The problem with an always-on, 24-hour, caffeine-fueled culture: When you want to go to sleep, your humming brain won’t let you.
Roughly 40 million Americans suffer from chronic long-term sleep disorders, another 20 million experience sporadic sleeplessness, and sleeplessness is rising as the population ages, according to the National Institutes of Health. The market for over-the-counter sleep aids is expected to hit $759 million by 2013, according to ReportBuyer.com, a market research firm.
The Inspiration: As a student at Florida International University in 2005, Vincent Porpiglia had trouble sleeping. He tried over-the-counter medications as well as prescription drugs, but he was wary of growing dependent on such treatments. Porpiglia made the intuitive leap from buzz to zzzz. There are so many liquids that wake people up -- coffee, sodas, energy drinks. Why not a liquid that does the exact opposite?
The Business: Dream Water, based in Miami, makes an over-the-counter liquid sleep aid and packages it in 2.5-ounce shots, like popular energy drinks.
How It Got Started: After graduating, Porpiglia spent two years working with independent labs to devise a formula based on three natural ingredients associated with sleep and relaxation: melatonin, GABA, and 5-HTP. He brought on two co-founders: David Lekach and Adam Platzner. Lekach became CEO and zeroed in on the beverage and retailing industries. Because Dream Water trades on the widespread acceptance of energy shots (a $700 million market last year), Lekach chose to target shots' most ardent consumers: twenty- and thirtysomethings. In 2009, the product launched in New York City and quickly signed up drugstore chain Duane Reade. Retailers such as Walmart, Walgreens, GNC, and Kmart followed.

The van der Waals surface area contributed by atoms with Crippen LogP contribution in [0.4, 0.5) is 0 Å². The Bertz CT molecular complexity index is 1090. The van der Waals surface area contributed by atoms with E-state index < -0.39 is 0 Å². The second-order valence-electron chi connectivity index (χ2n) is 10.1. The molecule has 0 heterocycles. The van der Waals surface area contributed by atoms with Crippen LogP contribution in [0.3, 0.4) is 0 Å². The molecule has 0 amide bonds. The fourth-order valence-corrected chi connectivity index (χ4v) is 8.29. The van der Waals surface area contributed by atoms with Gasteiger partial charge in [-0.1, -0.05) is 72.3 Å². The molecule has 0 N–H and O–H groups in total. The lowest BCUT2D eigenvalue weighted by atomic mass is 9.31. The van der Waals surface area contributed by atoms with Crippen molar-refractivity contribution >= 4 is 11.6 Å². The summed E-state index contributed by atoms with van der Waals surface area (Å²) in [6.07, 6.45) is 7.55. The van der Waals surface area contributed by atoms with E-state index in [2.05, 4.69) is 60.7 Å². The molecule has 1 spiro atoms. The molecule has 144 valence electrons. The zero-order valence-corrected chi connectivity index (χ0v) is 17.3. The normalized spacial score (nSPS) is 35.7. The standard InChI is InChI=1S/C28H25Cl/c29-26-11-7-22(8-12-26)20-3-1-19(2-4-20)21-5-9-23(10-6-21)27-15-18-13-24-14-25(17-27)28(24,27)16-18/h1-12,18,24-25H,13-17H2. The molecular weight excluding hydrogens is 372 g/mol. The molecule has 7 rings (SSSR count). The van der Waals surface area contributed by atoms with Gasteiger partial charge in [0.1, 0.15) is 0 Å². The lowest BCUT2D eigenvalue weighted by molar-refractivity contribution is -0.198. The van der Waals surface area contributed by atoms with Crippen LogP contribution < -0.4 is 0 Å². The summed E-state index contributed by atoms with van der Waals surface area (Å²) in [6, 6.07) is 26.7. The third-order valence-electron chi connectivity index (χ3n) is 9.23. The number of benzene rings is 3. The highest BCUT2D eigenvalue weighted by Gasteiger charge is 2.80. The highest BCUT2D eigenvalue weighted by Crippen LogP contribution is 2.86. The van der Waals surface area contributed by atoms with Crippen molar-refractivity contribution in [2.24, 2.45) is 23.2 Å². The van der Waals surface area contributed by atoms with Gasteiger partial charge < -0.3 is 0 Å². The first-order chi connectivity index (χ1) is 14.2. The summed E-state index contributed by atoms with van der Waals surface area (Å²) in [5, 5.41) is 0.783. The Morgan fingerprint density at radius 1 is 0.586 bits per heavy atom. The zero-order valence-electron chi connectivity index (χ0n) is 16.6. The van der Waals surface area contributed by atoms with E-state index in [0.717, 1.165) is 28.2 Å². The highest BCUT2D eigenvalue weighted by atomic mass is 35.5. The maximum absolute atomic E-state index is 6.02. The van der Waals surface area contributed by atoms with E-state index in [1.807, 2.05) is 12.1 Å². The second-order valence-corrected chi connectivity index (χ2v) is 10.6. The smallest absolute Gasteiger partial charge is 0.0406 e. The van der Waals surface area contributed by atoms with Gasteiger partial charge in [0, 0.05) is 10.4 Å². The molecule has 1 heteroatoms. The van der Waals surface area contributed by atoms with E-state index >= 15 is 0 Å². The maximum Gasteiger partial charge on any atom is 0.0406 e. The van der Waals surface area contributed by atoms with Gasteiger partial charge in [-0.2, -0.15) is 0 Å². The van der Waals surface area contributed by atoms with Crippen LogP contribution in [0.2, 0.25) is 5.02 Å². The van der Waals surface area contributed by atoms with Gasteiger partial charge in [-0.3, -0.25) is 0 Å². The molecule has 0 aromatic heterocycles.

Those squat bottles have an advantage besides familiarity: They pass through airport security. "Part of the idea of designing it as a shot was to fill the need in the travel segment," says Lekach. "You have anxious travelers, exhausted travelers, travelers who need to get their sleep in order to function in different time zones. It's so logical." The company is negotiating with an operator of airport convenience stores nationwide.
The Result: The seven-employee company projects profitability next year.
LEIGH BUCHANAN is an editor at large for Inc. magazine. A former editor at Harvard Business Review and founding editor of WebMaster magazine, she writes regular columns on leadership and workplace culture. @LeighEBuchanan